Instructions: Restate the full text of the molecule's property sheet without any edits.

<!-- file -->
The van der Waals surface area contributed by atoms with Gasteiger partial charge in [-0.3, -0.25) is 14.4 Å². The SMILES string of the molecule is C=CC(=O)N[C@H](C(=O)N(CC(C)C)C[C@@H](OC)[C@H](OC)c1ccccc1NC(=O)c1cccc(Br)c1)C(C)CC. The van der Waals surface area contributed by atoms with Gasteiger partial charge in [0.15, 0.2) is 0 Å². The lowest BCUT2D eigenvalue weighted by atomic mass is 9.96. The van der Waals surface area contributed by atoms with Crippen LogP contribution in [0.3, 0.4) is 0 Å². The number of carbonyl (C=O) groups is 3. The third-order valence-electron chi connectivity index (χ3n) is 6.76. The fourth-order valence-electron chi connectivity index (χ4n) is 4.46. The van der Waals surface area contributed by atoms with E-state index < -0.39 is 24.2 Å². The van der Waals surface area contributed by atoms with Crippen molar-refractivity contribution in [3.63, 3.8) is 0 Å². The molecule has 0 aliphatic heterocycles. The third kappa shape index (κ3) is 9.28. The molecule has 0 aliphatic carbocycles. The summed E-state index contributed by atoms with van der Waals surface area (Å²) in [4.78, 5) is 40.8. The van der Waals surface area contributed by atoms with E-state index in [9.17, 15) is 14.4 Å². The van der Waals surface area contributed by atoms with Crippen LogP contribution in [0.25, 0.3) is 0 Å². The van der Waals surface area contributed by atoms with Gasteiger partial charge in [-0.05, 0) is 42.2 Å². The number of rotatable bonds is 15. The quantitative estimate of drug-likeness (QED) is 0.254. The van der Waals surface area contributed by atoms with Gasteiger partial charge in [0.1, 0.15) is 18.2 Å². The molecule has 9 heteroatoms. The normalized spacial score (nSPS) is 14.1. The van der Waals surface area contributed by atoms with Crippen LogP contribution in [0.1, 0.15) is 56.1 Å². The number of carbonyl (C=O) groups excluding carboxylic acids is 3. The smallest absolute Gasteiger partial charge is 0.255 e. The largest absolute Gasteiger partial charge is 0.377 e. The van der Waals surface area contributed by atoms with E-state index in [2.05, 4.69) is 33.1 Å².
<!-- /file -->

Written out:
The van der Waals surface area contributed by atoms with Gasteiger partial charge in [-0.3, -0.25) is 14.4 Å². The SMILES string of the molecule is C=CC(=O)N[C@H](C(=O)N(CC(C)C)C[C@@H](OC)[C@H](OC)c1ccccc1NC(=O)c1cccc(Br)c1)C(C)CC. The van der Waals surface area contributed by atoms with Gasteiger partial charge in [0.15, 0.2) is 0 Å². The lowest BCUT2D eigenvalue weighted by atomic mass is 9.96. The van der Waals surface area contributed by atoms with Crippen LogP contribution in [0.3, 0.4) is 0 Å². The number of carbonyl (C=O) groups is 3. The third-order valence-electron chi connectivity index (χ3n) is 6.76. The fourth-order valence-electron chi connectivity index (χ4n) is 4.46. The van der Waals surface area contributed by atoms with E-state index < -0.39 is 24.2 Å². The van der Waals surface area contributed by atoms with Crippen molar-refractivity contribution in [3.63, 3.8) is 0 Å². The molecule has 0 aliphatic heterocycles. The third kappa shape index (κ3) is 9.28. The molecule has 0 aliphatic carbocycles. The summed E-state index contributed by atoms with van der Waals surface area (Å²) in [4.78, 5) is 40.8. The van der Waals surface area contributed by atoms with E-state index in [9.17, 15) is 14.4 Å². The van der Waals surface area contributed by atoms with Crippen LogP contribution in [0.25, 0.3) is 0 Å². The van der Waals surface area contributed by atoms with Gasteiger partial charge in [-0.05, 0) is 42.2 Å². The number of rotatable bonds is 15. The quantitative estimate of drug-likeness (QED) is 0.254. The van der Waals surface area contributed by atoms with Gasteiger partial charge in [0.1, 0.15) is 18.2 Å². The molecule has 9 heteroatoms. The normalized spacial score (nSPS) is 14.1. The van der Waals surface area contributed by atoms with Crippen LogP contribution in [0.1, 0.15) is 56.1 Å². The number of carbonyl (C=O) groups excluding carboxylic acids is 3. The smallest absolute Gasteiger partial charge is 0.255 e. The largest absolute Gasteiger partial charge is 0.377 e. The van der Waals surface area contributed by atoms with E-state index in [2.05, 4.69) is 33.1 Å².